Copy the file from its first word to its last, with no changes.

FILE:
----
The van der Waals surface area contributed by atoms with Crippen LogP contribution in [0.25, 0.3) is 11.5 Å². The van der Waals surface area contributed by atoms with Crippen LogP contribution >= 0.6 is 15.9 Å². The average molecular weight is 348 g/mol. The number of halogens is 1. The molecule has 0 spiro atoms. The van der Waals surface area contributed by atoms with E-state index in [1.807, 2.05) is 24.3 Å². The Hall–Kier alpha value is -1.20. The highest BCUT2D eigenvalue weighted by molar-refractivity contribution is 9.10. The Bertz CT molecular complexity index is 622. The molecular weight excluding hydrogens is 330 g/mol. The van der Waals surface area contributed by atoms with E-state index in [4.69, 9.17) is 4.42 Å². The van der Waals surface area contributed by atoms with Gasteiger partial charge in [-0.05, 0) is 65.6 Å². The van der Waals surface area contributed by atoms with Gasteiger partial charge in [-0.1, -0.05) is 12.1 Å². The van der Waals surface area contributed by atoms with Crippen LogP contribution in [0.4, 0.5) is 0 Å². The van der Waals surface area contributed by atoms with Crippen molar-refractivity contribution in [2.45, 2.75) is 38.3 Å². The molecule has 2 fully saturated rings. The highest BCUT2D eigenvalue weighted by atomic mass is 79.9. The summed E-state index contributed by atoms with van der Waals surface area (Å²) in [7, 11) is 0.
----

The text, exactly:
The van der Waals surface area contributed by atoms with Crippen LogP contribution in [0.25, 0.3) is 11.5 Å². The van der Waals surface area contributed by atoms with Crippen LogP contribution >= 0.6 is 15.9 Å². The average molecular weight is 348 g/mol. The number of halogens is 1. The molecule has 0 spiro atoms. The van der Waals surface area contributed by atoms with E-state index in [1.807, 2.05) is 24.3 Å². The Hall–Kier alpha value is -1.20. The highest BCUT2D eigenvalue weighted by molar-refractivity contribution is 9.10. The Bertz CT molecular complexity index is 622. The molecular weight excluding hydrogens is 330 g/mol. The van der Waals surface area contributed by atoms with E-state index in [4.69, 9.17) is 4.42 Å². The van der Waals surface area contributed by atoms with Gasteiger partial charge in [-0.05, 0) is 65.6 Å². The van der Waals surface area contributed by atoms with Gasteiger partial charge in [-0.1, -0.05) is 12.1 Å². The van der Waals surface area contributed by atoms with Crippen LogP contribution in [0.4, 0.5) is 0 Å². The van der Waals surface area contributed by atoms with Crippen molar-refractivity contribution in [2.45, 2.75) is 38.3 Å². The molecule has 2 fully saturated rings. The highest BCUT2D eigenvalue weighted by atomic mass is 79.9. The summed E-state index contributed by atoms with van der Waals surface area (Å²) in [7, 11) is 0.